The Conservative Revisionist History
In today's buzz-word heavy culture, it's almost impossible to say a word like "socialist" without conjuring images of hammers and sickles or angry Tea Partiers waving anti-Obama banners. It's the same way that the word "democracy" still seems to be rallying word for some people until you say the word "capitalism", at which point their allegiance seems to shift a bit. It's really no surprise that some of the central vocabulary to our history as a nation has become perverted by the polarized political discourse and party-wrangling of the past several decades.
After all, Civics education in the U.S. is the consistently lowest performing content area and, according to recent studies show that nearly half of Americans can not name the three branches of their federal government. Only one in a hundred can name their state representative, and more people vote on reality television than they do for presidential elections. This is not the "educated electorate" that Thomas Jefferson envisioned in creating our public system of education, or our democratic process.
All the same, the United States is a socialist democratic society and a representative republican system of government. We use the republic form of government because it's more convenient for such massive populations of people, and because three hundred years ago we did not have the ability to make the voice of every citizen heard (which is a democratic system). All the same, we have espoused socialist democratic ideals throughout our history, consistently creating both competition and checks and balances against that competition, within our system. We have a public education system that is beholden to the voters and taxpayers to which it serves.
It was never meant to be a federal pet project, which it has become largely under Republican leadership in the last thirty years. We have a U.S. mail service that, due to technology and several successful alternatives, is being outpaced and made increasingly obsolete...until you look at rural areas where federal postal services are critical to the health of the community. We have several social safety nets which, after the incredible corruption and exploitation by government and the financial sector in the 1920's, became necessary to continue to serve the social well-being of the country. Those safety nets may have become a little less important to social welfare as a whole, but their placement was a large part of why our economy didn't bleed out after the 2008 crash. Public servants, likewise, are paid for doing those services that are central to the preservation of the nation through taxation. These are democratic socialist ideals, and they are a large part of who we are as a nation.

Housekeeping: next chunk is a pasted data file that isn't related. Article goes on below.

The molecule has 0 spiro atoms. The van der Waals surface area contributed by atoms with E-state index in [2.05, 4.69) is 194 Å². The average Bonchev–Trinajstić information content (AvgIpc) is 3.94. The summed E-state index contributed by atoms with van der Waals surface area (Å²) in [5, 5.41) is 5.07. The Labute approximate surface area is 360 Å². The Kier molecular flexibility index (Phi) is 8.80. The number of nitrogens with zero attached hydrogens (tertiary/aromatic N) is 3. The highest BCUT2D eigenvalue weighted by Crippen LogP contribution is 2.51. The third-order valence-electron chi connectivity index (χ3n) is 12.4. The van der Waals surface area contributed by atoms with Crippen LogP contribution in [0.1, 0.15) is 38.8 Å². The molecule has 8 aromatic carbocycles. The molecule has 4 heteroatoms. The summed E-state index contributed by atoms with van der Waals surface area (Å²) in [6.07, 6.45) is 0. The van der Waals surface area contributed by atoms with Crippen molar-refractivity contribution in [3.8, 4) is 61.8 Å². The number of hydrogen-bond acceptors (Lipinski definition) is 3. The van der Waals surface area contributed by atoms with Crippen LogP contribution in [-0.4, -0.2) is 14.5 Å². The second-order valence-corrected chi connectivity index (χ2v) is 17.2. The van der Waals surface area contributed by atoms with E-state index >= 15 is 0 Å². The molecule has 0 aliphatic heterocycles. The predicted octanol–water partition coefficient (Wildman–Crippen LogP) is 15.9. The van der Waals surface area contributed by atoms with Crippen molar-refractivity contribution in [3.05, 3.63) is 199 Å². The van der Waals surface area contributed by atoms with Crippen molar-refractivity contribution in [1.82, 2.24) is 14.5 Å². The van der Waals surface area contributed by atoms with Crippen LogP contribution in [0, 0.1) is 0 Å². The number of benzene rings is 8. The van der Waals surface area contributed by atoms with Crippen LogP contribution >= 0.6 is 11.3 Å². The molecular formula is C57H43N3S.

Therefore it concerns me that certain groups within the U.S. government are hailing competition and government limitation over these democratic socialist ideals, characterizing a shift of that nature as a "return" to the initial intentions of the creation of our country. First of all, to presume to know what those intentions are is foolish and arrogant. The architects of our Constitution created the document to be fluid, but to protect the inalienable and basic rights of its people (not corporations, which didn't come along until the end of the 19th century). Past that, I don't think they had particular intentions as stated in the document itself.
Secondly, the "return" that many of the radically conservative elements in Washington and state capitols advocate for is actually a return to the industrial explosion of the late 19th and early 20th centuries, a time that saw outrageous growth in the private sector, consolidation of wealth at the top, and exploitation of the American middle class. These elements came together to cause the Great Depression, an economic catastrophe that's much closer to the 2008 crash in character than any other recession since.
To have individuals, pundits, lawmakers and lobbyists, advocating for that kind of policymaking so recently after an economic crash that was brought on by the same kinds of behaviors, is astounding. It's as if our economic recession of the past several years just wasn't bad enough to bring about real change. We have 1 in 100 people unemployed, instead of one in four. We had major banks (those responsible in the first place) flushed with cash and maintain their employees, rather than closing and laying off everyone. What will it take United States voters (other than a slightly better Civics education) to look at the reality, and not the rhetoric? Socialism isn't a bad word, it's actually a portion of our national history. Competition is good, but it's not the end. it's only a means to making life and prosperity attainable for the American citizen. That's the end.